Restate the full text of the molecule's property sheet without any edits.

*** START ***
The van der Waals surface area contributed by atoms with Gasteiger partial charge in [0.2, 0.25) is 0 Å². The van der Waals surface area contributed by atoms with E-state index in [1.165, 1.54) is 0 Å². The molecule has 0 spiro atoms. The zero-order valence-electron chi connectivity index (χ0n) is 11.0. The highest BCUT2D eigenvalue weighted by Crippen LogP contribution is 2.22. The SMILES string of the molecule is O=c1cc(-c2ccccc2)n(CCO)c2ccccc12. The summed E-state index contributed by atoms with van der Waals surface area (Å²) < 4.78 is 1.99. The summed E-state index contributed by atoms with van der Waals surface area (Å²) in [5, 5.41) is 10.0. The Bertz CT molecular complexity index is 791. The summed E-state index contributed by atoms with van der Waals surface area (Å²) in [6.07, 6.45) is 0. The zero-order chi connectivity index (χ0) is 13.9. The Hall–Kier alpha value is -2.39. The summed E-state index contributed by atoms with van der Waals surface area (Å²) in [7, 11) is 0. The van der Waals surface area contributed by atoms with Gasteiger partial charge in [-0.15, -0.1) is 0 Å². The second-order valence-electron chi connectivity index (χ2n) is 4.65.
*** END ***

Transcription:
The van der Waals surface area contributed by atoms with Gasteiger partial charge in [0.2, 0.25) is 0 Å². The van der Waals surface area contributed by atoms with E-state index in [1.165, 1.54) is 0 Å². The molecule has 0 spiro atoms. The zero-order valence-electron chi connectivity index (χ0n) is 11.0. The highest BCUT2D eigenvalue weighted by Crippen LogP contribution is 2.22. The SMILES string of the molecule is O=c1cc(-c2ccccc2)n(CCO)c2ccccc12. The summed E-state index contributed by atoms with van der Waals surface area (Å²) < 4.78 is 1.99. The summed E-state index contributed by atoms with van der Waals surface area (Å²) in [5, 5.41) is 10.0. The Bertz CT molecular complexity index is 791. The summed E-state index contributed by atoms with van der Waals surface area (Å²) in [6.07, 6.45) is 0. The zero-order chi connectivity index (χ0) is 13.9. The Hall–Kier alpha value is -2.39. The summed E-state index contributed by atoms with van der Waals surface area (Å²) in [7, 11) is 0. The van der Waals surface area contributed by atoms with Gasteiger partial charge in [-0.15, -0.1) is 0 Å². The second-order valence-electron chi connectivity index (χ2n) is 4.65.